A word from the Director of Ableworld

The Franchise Magazine spoke to Ableworld Director, Paul Boniface, to find out why 2015 is the year to get on-board with this growing business.

Even when starting the business in 2009, the company recognised that franchising would be a fast way to expand the mobility stores nationally. After years of organic growth, Ableworld joined the bfa in 2010, more than doubling the network and earning positive recognition ever since, including as a finalist in the Emerging Franchise award 2014.

Paul comments: “Most of the growth has come from the franchise side of the business; a trend we plan to continue until we hit our medium term target of 60-70 stores.”

In 2015, Ableworld is targeting between six and eight new franchise owners, and Paul described the ideal profile for an investor: “We try to leave the door open as wide as practicable because we believe that we can teach most of the skills and knowledge needed if the candidate has the right attitude. Having said that, we are a retail rganisation, so customer-facing skills are very important, as is an empathy with our core customers. The stairlift operation requires light engineering skills if the franchise owner is to handle that side rather than employing someone.

“You have to be comfortable in dealing with our core customers, many of whom are elderly or disabled. Discretion, patience and empathy are therefore important as we help our customers purchase products that make their lives more active and comfortable. Finally, of course no-one should under estimate the hard work and commitment required to make any franchise a success.”

Unsurprisingly, with Ableworld a respected name, and mobility a growing market, the business attracts a lot of interest from prospective franchise owners of various backgrounds. Suitable candidates are invited to with the franchisor at Ableworld’s head office in Cheshire, where they have the opportunity to meet key people in the company and enjoy a working lunch with members of the board. The day gives both parties a good idea of whether the relationship is something they wish to pursue.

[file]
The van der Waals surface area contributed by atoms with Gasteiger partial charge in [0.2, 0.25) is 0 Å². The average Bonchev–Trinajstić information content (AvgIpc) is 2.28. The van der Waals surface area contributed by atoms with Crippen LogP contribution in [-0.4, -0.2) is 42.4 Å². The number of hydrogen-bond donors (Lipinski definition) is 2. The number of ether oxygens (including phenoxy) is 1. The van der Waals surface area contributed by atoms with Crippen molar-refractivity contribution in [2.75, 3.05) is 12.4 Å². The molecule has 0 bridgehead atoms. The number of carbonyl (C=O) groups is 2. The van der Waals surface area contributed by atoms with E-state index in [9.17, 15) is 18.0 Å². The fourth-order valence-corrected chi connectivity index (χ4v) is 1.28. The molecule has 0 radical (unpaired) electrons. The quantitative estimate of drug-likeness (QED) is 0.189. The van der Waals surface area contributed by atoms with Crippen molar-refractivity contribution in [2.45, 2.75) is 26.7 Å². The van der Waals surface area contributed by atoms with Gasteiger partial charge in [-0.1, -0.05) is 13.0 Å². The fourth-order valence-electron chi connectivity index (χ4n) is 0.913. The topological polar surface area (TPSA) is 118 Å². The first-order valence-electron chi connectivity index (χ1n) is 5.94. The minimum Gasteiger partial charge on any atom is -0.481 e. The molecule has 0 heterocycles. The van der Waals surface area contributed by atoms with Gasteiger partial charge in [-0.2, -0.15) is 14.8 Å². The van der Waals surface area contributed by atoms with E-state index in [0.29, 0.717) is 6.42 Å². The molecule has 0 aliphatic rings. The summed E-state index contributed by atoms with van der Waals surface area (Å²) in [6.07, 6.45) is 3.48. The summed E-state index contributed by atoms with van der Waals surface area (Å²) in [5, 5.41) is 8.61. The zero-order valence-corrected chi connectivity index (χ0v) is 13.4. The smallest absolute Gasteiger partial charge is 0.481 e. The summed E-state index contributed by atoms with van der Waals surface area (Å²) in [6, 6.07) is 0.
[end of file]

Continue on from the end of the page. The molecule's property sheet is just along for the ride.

If they do choose to go ahead, new Ableworld francise owners can expect robust support from the franchisor, both in getting started and on a long-term basis.

Paul comments: “We believe our opening package is hard to beat and we reinvest all the Initial Franchise Fee, directly or indirectly, into making the franchise a success.

“Firstly there is the use of our brand and system in a very generous exclusive territory. Our comprehensive training programme is backed up by an operations manual on every aspect of the business.

“Roughly a third of the fee is used to create an on-line and off-line marketing campaign which ensures an extremely effective store launch after which an experienced Ableworld manager stays with you for two weeks to help you run the business.

“We offer advice on the property, assistance in finding finance, accounting help and provide you with your opening stock of stationery and promotional material (worth thousands of pounds). We even pay for the graphics on your van!”

After being established, franchise owners can expect continued guidance through monthly visits from Franchise Support Managers to assist with training, brand adherence, local marketing and generating new business contacts and potential sales.

As a retail organisation with its own stores, Ableworld also has various specialists, made available to franchise owners, including in the areas of marketing, buying, finance, engineering, human resources and operations.

In-store product training is arranged regularly to ensure franchise owners have the knowledge to effectively guide their customers in making the right purchase, and discussion between franchise owners is fostered via a dedicated online forum. At least annually, franchise owners and company figures meet for a franchise meeting, attended by internal and external industry speakers and including Q&A sessions.

Of course, for anyone considering investing in a franchise, the most important thing is the potential to make money with the chance to grow profits by developing the business over time. Paul assured that this is very much the case with Ableworld.

“Our business model suggests 15 per cent growth in year two and 10 per cent in year three. As a company, we have had double-digit growth for many years and are currently 20 per cent up on last year. The prospects for the industry are very strong with more people living longer and the buoyant ‘grey pound’ meaning that demand for Ableworld’s products and services is set to increase significantly over the next few years,” he confirms.

With these prospects and the ambition for expansion in the coming months and years, Ableworld is not prepared to rest on its laurels, and firm plans are in place to further strengthen the franchise offering. Paul concluded by explaining why Ableworld is now, more than ever, such a great opportunity for those with the right ambition and skill set, looking to own a franchise.

He comments: “We are the only bfa-registered mobility retailer. This is an established franchise where you can set-up a serious retail outlet for around £75k. The strongly positive demographic and economic factors mean that the sector will experience very good growth in the next few years. The earnings potential is there and you gain real job satisfaction from helping the less able in your community.”